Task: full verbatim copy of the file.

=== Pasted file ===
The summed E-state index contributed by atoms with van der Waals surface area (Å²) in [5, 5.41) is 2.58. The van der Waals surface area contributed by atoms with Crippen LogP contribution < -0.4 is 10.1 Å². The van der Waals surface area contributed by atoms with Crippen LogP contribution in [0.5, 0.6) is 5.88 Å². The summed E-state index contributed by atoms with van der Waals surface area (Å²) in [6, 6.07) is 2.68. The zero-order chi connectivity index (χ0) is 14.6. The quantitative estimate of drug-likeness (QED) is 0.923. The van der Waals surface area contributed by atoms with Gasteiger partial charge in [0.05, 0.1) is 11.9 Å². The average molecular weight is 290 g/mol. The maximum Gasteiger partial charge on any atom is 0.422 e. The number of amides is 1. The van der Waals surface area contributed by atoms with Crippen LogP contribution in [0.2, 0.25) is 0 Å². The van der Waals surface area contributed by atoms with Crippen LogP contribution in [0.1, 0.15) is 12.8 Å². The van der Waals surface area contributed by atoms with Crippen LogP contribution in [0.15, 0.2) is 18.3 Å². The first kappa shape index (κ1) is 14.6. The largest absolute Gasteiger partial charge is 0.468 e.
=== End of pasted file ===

The summed E-state index contributed by atoms with van der Waals surface area (Å²) in [5, 5.41) is 2.58. The van der Waals surface area contributed by atoms with Crippen LogP contribution < -0.4 is 10.1 Å². The van der Waals surface area contributed by atoms with Crippen LogP contribution in [0.5, 0.6) is 5.88 Å². The summed E-state index contributed by atoms with van der Waals surface area (Å²) in [6, 6.07) is 2.68. The zero-order chi connectivity index (χ0) is 14.6. The quantitative estimate of drug-likeness (QED) is 0.923. The van der Waals surface area contributed by atoms with Gasteiger partial charge in [0.05, 0.1) is 11.9 Å². The average molecular weight is 290 g/mol. The maximum Gasteiger partial charge on any atom is 0.422 e. The number of amides is 1. The van der Waals surface area contributed by atoms with Crippen LogP contribution in [0.2, 0.25) is 0 Å². The van der Waals surface area contributed by atoms with Crippen LogP contribution in [0.1, 0.15) is 12.8 Å². The van der Waals surface area contributed by atoms with Crippen LogP contribution in [0.15, 0.2) is 18.3 Å². The first kappa shape index (κ1) is 14.6. The largest absolute Gasteiger partial charge is 0.468 e.